Quantum computers have the potential to vastly out-perform present-day “classical” computers – if scientists can identify and manipulate promising quantum bits, or “qubits,” the basic information-storing units of a quantum computer.
Recently, researchers from The Pennsylvania State University trapped and imaged a three-dimensional array of 250 neutral atoms – each a promising qubit. This work could one day form the base for an incredibly powerful quantum computer.
“Atoms are ideal quantum systems,” explains Penn State physicist David Weiss, the experiment's corresponding scientist, to PhysOrg.com. “We have shown that we can trap hundreds of isolated atoms in such a way that it should be possible to individually address them, making each of them a qubit. It may be a long road from here to a useful quantum computer, but we can already see quite far down that road.”
Weiss and his group, including postdoctoral researcher Karl Nelson and graduate student Xiao Li, who performed the work, say that a quantum computer consisting of even 50 qubits could perform simulations way beyond those of current computers. Prior to their work, however, fewer than ten atoms had been imaged simultaneously nor had scientists successfully used light to trap and image either single atoms or atom bunches into three-dimensional “optical lattices.”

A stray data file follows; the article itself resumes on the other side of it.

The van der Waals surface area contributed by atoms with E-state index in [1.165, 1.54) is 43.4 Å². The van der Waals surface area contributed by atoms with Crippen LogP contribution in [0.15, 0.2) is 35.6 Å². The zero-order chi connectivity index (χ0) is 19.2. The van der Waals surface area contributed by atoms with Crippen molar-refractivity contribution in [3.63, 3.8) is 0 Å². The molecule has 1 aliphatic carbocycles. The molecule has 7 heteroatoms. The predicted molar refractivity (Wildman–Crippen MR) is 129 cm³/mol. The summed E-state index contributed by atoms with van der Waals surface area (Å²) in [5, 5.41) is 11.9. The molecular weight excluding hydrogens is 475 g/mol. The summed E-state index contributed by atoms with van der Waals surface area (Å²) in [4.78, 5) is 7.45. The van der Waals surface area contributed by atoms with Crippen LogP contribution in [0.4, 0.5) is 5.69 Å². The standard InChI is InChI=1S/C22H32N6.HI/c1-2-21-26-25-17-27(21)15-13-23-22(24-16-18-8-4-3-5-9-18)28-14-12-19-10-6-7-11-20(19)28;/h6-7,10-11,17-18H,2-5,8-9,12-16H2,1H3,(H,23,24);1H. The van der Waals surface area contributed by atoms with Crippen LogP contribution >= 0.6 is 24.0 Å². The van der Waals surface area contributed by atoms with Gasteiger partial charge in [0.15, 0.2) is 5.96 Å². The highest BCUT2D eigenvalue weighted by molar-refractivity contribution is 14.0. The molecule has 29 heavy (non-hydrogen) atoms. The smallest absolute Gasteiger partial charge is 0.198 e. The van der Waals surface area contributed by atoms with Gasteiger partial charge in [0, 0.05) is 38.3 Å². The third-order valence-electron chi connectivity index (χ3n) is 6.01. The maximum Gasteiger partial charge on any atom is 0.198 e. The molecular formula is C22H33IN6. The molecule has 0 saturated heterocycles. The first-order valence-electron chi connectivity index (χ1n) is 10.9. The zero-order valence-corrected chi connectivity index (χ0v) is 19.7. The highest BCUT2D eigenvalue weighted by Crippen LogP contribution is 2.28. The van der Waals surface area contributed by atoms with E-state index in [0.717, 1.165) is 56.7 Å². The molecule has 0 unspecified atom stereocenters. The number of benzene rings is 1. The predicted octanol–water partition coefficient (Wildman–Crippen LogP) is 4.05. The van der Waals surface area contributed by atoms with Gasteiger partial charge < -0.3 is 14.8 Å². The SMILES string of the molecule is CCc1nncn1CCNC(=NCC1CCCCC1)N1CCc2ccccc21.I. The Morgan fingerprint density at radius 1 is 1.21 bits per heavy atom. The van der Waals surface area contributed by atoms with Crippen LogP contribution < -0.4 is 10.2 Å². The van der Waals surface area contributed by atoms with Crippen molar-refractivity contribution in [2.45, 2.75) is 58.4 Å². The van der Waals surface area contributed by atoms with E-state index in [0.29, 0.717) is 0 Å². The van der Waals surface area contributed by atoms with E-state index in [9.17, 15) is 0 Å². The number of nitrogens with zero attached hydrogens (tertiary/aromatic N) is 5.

The optical lattice this research group created results from three overlapping laser-beam pairs and traps cold neutral cesium atoms. The beams restrict the atoms tightly in all three directions and lock them into a cubic array, with equal spacing between each atom. This occurs due to the interference pattern produced by the crossed beams; that is, how the light waves add and cancel each other, resulting in a regular cubic grid of maxima (bright spots) and minima (dark spots). The atoms are trapped in the minima.
Weiss and his colleagues imaged the lattice plane by plane, taking photographs of each layer. The photos show that the light used to image the array is highly unlikely to cause atoms to hop around in the lattice, a requirement if this type of atom arrangement could be one day used in a quantum computer. The researchers also assert that the spacing between each atom should be large enough such that individual atoms can be manipulated. By combining this ability with the ability to repeatedly image the array without disrupting it, the scientists think they have the basic ingredients for workable qubits. Their method could be used to create optical lattices containing thousands of atoms.
However, warns Weiss, “I don't want to understate the technical challenge of building a large quantum computer with our approach, or any other approach.”
Citation: Karl D. Nelson, Xiao Li and David S. Weiss, “Imaging single atoms in a three-dimensional array.” Nature Physics advance online publication DOI:10.1038/nphys645
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